Scheme of three-element optical system (ξ – object plane, ξ' – image plane, A – axial object point, A' – image of the point A, B – off-axis object point, B' – image of the point B, P – entrance pupil centre, y 0 - paraxial image height, s – object distance, s - image distance, φ 1 , φ 2 , φ 3 - individual powers of the lenses, d 1 , d 2 - separations of the lenses, s ¯ - position of the entrance pupil, h 1 - incidence height of the aperture ray, h ¯ 1 - incidence height of the principal ray.

Tables (4)

Tables Icon

Table 1 Basic Parameters of Triplets

Tables Icon

Table 2 Values of Paraxial Incidence Height and Focal Length - Triplet OL1024/N-ZK7/OL1024

Tables Icon

Table 3 Aberration Coefficients of Triplet - OL1024/N-ZK7/OL1024

Tables Icon

Table 4 Residual Aberrations of Triplet - OL1024/N-ZK7/OL1024

Equations (21)

Equations on this page are rendered with MathJax. Learn more.

φ=1/ f =γ, s F =δ/γ, s F =α/γ, s=(δ1/m)/γ, s =(mα)/γ=(βαs)/(γsδ),
α= d 1 d 2 φ 1 φ 2 d 2 ( φ 1 + φ 2 ) d 1 φ 1 +1,β= d 1 + d 2 d 1 d 2 φ 2 , γ=[ d 1 d 2 φ 1 φ 2 φ 3 d 2 φ 3 ( φ 1 + φ 2 ) d 1 φ 1 ( φ 2 + φ 3 )+ φ 1 + φ 2 + φ 3 ], δ= d 1 d 2 φ 2 φ 3 d 2 φ 3 d 1 ( φ 2 + φ 3 )+1,
δ s λ = (ms) 2 i=1 3 h i 2 φ i ν i = (ms) 2 C I ,
δ y λ = y 0 i=1 3 h i h ¯ i φ i ν i = y 0 C II ,
h ¯ 1 =s s ¯ /( s ¯ s), s ¯ = d 1 /(1 φ 1 d 1 ).
C I = φ 1 ν 1 + h 2 2 φ 2 ν 2 + h 3 2 φ 3 ν 3 =0, C II = h ¯ 1 φ 1 ν 1 + h 3 h ¯ 3 φ 3 ν 3 =0.
φ= φ 1 + h 2 φ 2 + h 3 φ 3 .
P= φ 1 / n 1 + φ 2 / n 2 + φ 3 / n 3 .
φ 1 + φ 2 + φ 3 nP=p.
d 1 φ 1 d 2 φ 3 =D.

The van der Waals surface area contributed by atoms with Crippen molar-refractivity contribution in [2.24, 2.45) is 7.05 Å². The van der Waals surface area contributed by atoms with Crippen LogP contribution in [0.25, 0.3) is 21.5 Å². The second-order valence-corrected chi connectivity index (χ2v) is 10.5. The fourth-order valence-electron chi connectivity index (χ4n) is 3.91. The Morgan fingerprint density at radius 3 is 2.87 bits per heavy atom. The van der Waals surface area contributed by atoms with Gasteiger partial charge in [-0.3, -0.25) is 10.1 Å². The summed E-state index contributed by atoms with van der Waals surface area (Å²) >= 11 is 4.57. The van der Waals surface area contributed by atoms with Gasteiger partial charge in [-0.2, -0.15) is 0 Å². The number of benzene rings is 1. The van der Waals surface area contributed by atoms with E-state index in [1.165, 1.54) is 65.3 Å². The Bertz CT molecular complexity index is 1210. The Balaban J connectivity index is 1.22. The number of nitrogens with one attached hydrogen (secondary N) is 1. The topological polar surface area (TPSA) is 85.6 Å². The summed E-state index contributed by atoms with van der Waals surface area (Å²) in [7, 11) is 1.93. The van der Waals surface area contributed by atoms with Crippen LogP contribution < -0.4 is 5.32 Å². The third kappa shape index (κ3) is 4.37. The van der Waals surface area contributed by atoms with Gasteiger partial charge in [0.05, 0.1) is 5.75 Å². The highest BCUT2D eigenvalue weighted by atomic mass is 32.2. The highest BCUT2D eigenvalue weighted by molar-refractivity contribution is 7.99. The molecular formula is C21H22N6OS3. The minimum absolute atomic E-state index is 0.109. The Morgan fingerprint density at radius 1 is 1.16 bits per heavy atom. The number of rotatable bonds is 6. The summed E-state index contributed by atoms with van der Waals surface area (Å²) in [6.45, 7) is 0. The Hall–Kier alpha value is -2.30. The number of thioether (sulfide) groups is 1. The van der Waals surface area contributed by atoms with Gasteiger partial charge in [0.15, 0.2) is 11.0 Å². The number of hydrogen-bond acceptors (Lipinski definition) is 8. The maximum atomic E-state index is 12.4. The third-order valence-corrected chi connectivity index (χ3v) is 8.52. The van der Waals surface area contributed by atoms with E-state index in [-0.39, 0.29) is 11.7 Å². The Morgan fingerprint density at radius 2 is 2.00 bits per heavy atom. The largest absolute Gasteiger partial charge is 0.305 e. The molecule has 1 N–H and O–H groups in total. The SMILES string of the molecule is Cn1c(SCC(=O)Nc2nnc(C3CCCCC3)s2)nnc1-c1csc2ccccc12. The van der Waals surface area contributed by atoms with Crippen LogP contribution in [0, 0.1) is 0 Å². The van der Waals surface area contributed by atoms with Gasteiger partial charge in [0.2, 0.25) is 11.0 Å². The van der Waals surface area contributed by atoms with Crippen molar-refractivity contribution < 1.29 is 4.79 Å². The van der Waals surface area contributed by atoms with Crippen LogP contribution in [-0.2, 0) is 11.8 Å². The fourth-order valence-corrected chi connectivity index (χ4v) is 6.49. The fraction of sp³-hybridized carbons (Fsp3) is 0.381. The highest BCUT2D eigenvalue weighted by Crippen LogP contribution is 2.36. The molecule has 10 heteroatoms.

d 1 = 1 h 2 φ 1 , d 2 = h 2 h 3 1 h 3 φ 3 , s = h 3 , s ¯ = h 2 h 3 h 2 φ 3 1 .
φ 3 = D+ h 2 1 h 3 D+ h 2 ( h 3 1) , φ 2 = p φ 3 (1 h 3 )1 1 h 2 , φ 1 =p φ 2 φ 3 .
h ¯ 1 = h 2 1 h 2 φ 1 , h ¯ 3 = h 2 h 3 h 2 (1 h 3 φ 3 ) .
a 0 h 2 3 + a 1 h 2 2 + a 2 h 2 + a 3 =0, b 0 h 2 + b 1 =0.
a 0 = V 2 p(1 h 3 ), a 1 = V 3 h 3 2 +( V 2 + V 1 pD V 2 p ) h 3 + V 2 (D1) V 1 (p1), a 2 = V 3 ( D2 ) h 3 2 + V 1 (Dp h 3 D+2), a 3 = V 3 ( 1D ) h 3 2 V 1 h 3 , b 0 = V 1 V 3 h 3 , b 1 =( 1D ) V 3 h 3 V,
R=| a 0 a 1 a 2 a 3 b 0 b 1 0 0 0 b 0 b 1 0 0 0 b 0 b 1 |= a 3 b 0 3 + a 2 b 0 2 b 1 a 1 b 0 b 1 2 + a 0 b 1 3 =0.
c 4 h 3 4 + c 3 h 3 3 + c 2 h 3 2 + c 1 h 3 + c 0 =0,
c 4 = V 3 3 ( D1 )( V 1 ( 1p+D )+ V 2 ( p1 )( 1D ) ), c 3 = V 3 2 p( V 1 V 2 ( D 3 D 2 3D+3 ) V 1 V 3 ( D1 ) 2 V 2 V 3 ( D1 ) 3 + V 1 2 ( D 2 +D3 ) ) V 3 2 ( V 1 V 2 ( D 2 4D+3 )+ V 1 V 3 ( D1 ) V 2 V 3 ( D1 ) 3 + V 1 2 ( D 2 3 ) ), c 2 = V 1 V 3 p( V 1 V 3 ( D 2 4D+3 )+ V 1 V 2 ( 2 D 2 3 )3 V 2 V 3 ( D1 ) 2 V 1 2 ( D 2 D3 ) ) V 1 V 3 ( V 1 V 3 ( D 2 3D+3 )+ V 1 V 2 ( 2D3 )+ V 2 V 3 ( D 3 5 D 2 +7D3 )+3 V 1 2 ), c 1 = V 1 2 p( ( V 1 V 2 V 1 2 )( 1+D )+ V 1 V 3 ( 2D3 ) V 2 V 3 ( 3D3 ) ) V 1 2 ( V 1 V 2 V 1 2 V 1 V 3 ( D 2 3D+3 )+ V 2 V 3 ( 2 D 2 5D+3 ) ), c 0 = V 1 3 ( V 1 V 2 )( D+p1 ).
ν E = i=1 2 φ i i=1 2 φ i / ν i = ( n 2 n 1 ) ν 1 ν 2 ( n 2 1) ν 1 ( n 1 1) ν 2 =15.046,
δ s λ = f / ν E =0.0665 f .
φ 1 =(φ s F + d 2 φ 2 1)/( d 1 d 2 φ 2 d 2 d 1 ), φ 3 =(φ+ d 1 φ 1 φ 2 φ 1 φ 2 )/φ s F .

Metrics